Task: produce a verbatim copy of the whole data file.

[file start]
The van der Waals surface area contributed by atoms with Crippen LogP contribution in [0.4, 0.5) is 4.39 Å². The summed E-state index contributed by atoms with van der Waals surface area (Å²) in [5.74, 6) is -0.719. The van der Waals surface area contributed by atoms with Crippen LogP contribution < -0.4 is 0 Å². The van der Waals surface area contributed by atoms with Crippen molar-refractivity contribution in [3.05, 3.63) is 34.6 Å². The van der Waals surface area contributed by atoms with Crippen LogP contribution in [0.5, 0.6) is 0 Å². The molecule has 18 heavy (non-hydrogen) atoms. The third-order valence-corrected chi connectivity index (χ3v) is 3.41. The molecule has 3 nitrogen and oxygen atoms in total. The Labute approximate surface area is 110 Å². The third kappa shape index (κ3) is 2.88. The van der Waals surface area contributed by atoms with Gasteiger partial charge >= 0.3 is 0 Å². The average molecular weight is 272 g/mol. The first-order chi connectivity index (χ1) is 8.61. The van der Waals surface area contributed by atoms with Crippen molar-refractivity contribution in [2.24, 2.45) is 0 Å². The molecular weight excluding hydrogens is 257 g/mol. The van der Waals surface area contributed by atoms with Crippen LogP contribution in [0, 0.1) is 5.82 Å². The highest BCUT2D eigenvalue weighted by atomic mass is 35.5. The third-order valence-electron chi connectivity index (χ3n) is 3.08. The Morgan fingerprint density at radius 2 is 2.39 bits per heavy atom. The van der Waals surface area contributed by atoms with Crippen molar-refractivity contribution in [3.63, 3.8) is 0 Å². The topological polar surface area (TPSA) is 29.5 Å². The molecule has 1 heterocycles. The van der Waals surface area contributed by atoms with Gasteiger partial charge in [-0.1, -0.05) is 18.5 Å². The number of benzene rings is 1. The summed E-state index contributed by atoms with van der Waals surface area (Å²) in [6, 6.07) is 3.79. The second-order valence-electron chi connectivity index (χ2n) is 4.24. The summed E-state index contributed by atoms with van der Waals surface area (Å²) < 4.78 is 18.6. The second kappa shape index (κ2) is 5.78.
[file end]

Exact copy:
The van der Waals surface area contributed by atoms with Crippen LogP contribution in [0.4, 0.5) is 4.39 Å². The summed E-state index contributed by atoms with van der Waals surface area (Å²) in [5.74, 6) is -0.719. The van der Waals surface area contributed by atoms with Crippen LogP contribution < -0.4 is 0 Å². The van der Waals surface area contributed by atoms with Crippen molar-refractivity contribution in [3.05, 3.63) is 34.6 Å². The van der Waals surface area contributed by atoms with Crippen LogP contribution in [0.5, 0.6) is 0 Å². The molecule has 18 heavy (non-hydrogen) atoms. The third-order valence-corrected chi connectivity index (χ3v) is 3.41. The molecule has 3 nitrogen and oxygen atoms in total. The Labute approximate surface area is 110 Å². The third kappa shape index (κ3) is 2.88. The van der Waals surface area contributed by atoms with Gasteiger partial charge >= 0.3 is 0 Å². The average molecular weight is 272 g/mol. The first-order chi connectivity index (χ1) is 8.61. The van der Waals surface area contributed by atoms with Crippen molar-refractivity contribution in [2.24, 2.45) is 0 Å². The molecular weight excluding hydrogens is 257 g/mol. The van der Waals surface area contributed by atoms with Crippen LogP contribution in [0, 0.1) is 5.82 Å². The highest BCUT2D eigenvalue weighted by atomic mass is 35.5. The third-order valence-electron chi connectivity index (χ3n) is 3.08. The Morgan fingerprint density at radius 2 is 2.39 bits per heavy atom. The van der Waals surface area contributed by atoms with Crippen molar-refractivity contribution in [3.63, 3.8) is 0 Å². The topological polar surface area (TPSA) is 29.5 Å². The molecule has 1 heterocycles. The van der Waals surface area contributed by atoms with Gasteiger partial charge in [-0.1, -0.05) is 18.5 Å². The number of benzene rings is 1. The summed E-state index contributed by atoms with van der Waals surface area (Å²) in [6, 6.07) is 3.79. The second-order valence-electron chi connectivity index (χ2n) is 4.24. The summed E-state index contributed by atoms with van der Waals surface area (Å²) < 4.78 is 18.6. The second kappa shape index (κ2) is 5.78.